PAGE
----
Saying Yes to Joy


When you think about your life, do you see joy? I mean real joy? I’d love to say my life is one moment of joy after another, or even that my life has joy in it. But it hasn’t really had any joy at all over the past few years.

Starting today, that’s going to change!

Digging down to the source of my stress I know where I feel most frustrated and each time those frustrations surface, it’s harder for joy to shine. In an effort to protect myself in some way, I’ve had more and more rules around the house. But more and more rules mean less and less joy. Pretty soon it isn’t even less joy, but more sadness. More anger. More disgust.

As a family, this is where we’ve been. Each of us feels something slightly different, but the one thing in common for all of us, none of us feel joy.

I’ve suddenly discovered my children growing up, they don’t need me as much as they used to. I’m excited and sad all at once. But I’m also a little ashamed.

They’re grown up, but they aren’t growing up feeling strong, proud, confident. And they are not growing up with joy.

A few weeks ago Ella mentioned an experiment she’d like to try. I said, “Sure, as soon as I get a chance.”

Which really means, at some point before you move out I’ll do this. It’s not no, but it certainly isn’t yes either. She’s asked for less and less every day. Joy fades.

Yesterday, her and her friends wanted to make a lemonade stand. I gave them a pile of reasons not to, but really the only reason I had was I didn’t want to. Luckily their friend’s mom was available and set up the table for them and bought the supplies and let them get to work. It was a huge success! All of them came bouncing in so proud of themselves. Their faces shone with pride…and joy. Joy I could have had a hand in. Instead I stood in the way.

Today, Ella, again, mentioned the experiment she wanted to do. I started to say no, but quickly stopped myself. I said yes, and found supplies for her. She did everything on her own. Her experiment didn’t give her the result she expected, so together we figured out why. Tomorrow she’ll try again.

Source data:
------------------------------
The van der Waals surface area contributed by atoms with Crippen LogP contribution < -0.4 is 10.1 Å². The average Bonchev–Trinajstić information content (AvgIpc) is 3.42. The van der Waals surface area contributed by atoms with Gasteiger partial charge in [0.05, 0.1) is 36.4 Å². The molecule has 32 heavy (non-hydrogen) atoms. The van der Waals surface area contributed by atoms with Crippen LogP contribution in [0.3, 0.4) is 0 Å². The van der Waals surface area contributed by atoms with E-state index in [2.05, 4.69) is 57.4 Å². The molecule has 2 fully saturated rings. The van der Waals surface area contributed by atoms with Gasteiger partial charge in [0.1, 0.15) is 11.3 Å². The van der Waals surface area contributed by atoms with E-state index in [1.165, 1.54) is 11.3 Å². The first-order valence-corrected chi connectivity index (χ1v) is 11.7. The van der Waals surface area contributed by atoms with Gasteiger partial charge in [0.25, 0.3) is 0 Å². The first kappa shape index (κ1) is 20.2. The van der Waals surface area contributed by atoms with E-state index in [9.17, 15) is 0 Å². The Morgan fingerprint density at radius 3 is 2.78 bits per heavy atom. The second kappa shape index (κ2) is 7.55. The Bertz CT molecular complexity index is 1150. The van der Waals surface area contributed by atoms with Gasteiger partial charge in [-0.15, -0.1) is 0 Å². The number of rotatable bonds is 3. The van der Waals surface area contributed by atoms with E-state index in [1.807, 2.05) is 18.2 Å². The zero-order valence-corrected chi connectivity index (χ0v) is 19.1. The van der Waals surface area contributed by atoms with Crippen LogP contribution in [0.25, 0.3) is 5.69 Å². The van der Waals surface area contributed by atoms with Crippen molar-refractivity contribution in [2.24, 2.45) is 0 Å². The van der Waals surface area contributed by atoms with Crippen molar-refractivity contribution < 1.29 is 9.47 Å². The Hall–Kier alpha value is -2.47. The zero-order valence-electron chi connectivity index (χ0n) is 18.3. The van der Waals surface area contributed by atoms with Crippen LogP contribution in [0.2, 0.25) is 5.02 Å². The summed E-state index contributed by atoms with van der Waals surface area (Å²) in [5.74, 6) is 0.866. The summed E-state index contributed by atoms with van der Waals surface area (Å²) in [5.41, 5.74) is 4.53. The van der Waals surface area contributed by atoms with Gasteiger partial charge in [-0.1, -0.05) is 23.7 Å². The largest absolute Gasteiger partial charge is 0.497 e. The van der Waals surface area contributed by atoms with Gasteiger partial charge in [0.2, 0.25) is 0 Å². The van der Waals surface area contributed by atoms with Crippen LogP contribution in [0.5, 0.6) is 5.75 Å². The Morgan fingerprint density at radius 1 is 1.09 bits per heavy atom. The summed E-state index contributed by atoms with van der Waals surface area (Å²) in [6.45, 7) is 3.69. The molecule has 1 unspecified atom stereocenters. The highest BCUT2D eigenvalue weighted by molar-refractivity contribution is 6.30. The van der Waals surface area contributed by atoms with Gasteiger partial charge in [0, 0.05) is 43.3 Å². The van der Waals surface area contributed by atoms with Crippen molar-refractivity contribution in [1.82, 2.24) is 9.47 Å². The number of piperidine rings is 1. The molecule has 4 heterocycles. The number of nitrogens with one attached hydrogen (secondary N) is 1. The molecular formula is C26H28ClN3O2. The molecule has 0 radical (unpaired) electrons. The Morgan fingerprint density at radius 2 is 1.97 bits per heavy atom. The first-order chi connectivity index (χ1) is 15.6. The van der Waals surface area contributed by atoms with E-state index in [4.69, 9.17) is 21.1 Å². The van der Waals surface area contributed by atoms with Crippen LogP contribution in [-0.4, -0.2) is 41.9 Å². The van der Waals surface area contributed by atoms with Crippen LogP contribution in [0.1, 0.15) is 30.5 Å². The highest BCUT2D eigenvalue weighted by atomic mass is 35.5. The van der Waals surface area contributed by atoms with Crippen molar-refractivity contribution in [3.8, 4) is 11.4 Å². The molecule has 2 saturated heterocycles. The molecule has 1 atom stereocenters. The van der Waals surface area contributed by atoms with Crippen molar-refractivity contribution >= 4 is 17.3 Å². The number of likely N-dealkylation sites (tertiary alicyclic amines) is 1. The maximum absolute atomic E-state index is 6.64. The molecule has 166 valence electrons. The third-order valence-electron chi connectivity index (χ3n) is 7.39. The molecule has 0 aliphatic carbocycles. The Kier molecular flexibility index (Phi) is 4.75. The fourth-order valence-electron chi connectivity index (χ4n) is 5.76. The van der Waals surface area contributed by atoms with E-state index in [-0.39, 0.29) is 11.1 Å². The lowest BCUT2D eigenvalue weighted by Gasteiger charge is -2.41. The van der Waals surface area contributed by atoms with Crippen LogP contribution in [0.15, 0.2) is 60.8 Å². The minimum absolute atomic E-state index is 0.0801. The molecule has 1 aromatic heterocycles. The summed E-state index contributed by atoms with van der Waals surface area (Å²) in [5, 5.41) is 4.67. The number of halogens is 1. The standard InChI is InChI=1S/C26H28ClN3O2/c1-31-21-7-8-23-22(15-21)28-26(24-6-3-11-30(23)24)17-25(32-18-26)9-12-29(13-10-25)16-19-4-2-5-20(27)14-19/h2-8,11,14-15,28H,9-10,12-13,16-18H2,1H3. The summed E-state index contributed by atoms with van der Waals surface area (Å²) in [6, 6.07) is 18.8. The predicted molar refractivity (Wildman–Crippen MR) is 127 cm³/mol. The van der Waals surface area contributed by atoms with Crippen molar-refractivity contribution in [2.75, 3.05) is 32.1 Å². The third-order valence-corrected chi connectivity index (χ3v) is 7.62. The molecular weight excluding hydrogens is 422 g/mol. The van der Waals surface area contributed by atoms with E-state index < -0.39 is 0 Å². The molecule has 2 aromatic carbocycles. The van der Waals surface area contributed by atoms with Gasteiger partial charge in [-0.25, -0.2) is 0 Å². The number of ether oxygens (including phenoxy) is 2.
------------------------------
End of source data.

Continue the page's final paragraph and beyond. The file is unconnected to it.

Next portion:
I certainly have reasons why I haven’t said yes as much:

  • two and a half years ago I had a new baby; Ella was only 7. Still a bit young to tackle her ideas on her own.
  • Then I had cancer and my energy to clean up after any ideas was pretty much non-existent.
  • Then I had surgery and recovery, immediately followed by shut-down when I solo parented all 4 kiddos. I needed order or I’d snap.
  • Then Ryan and I began to argue and fight like we’ve never fought before, and finally figure out the root of our relationship issues. I had nothing to give anyone but me.
  • Then there’s habit. Habit’s were formed over the course of the previous 2.5 years, and aren’t easy to even notice sometimes.

But I notice the habits now. I am changing them as of this afternoon. When my children come to me with an idea, I want to respond with love and joy! Really the only way I can do that is to say yes, and act upon that yes immediately. Luckily our children are still young. I see the stress of the previous few years melting away a bit more each day. I’m sure I’ll see them experiment and explore more as we say, and mean, yes more each day.

Tomorrow’s first taste of new freedoms for Ella starts with breakfast. She often wakes up a couple hours before me, but doesn’t enjoy cold cereal. Tonight I told her she has permission to cook (stovetop only, no oven) her own breakfast before I get up. I know she’s capable of it, I just have’t stepped out of my comfort zone until today. Really, she could use the oven as well, but I’m not comfortable with her younger siblings respecting the oven without me there.

Tomorrow she’s also making her own gummy candies so she can try her experiment again.

Last week Brom’s shown skills I didn’t know he had. He began actually building things with his lego duplo bricks. Up until this point, he’d tell us to build things, and he’d watch, then destroy it. A lot of building happened, but he wasn’t the one doing it. About a week ago, we sat down in the living room and he clicked bricks together, building them higher and higher, wider and wider. Today he strung beads and decided to use a scooter for the first time. A two wheeled scooter!

I’ve been really treating him as a baby still, but he’s far from baby any more. I need to say yes to him more, when he asks to join me in a task, I need to say yes. I used to say yes to his sisters. It’s time I say yes to him too!

Over the past couple years I’ve focused on the amount of supervision and cleaning necessary for any activity. Anything that looked like it might mean more than two minutes of cleaning often meant I’d say no. But as I see such a huge shift in my children this week, they need to see a huge shift in me as well!

From now on I will respond to my children with joy and love. I want to say ‘Yes’ to them! Saying yes to them and their ideas will mean so much more to them than just permission. It’s a vote of confidence. It’s love. Saying yes to them will increase their sense of self and their sense of joy. Saying yes to them will be saying yes to joy. Not just their joy, mine as well.


Saying yes to them is also saying yes to me.

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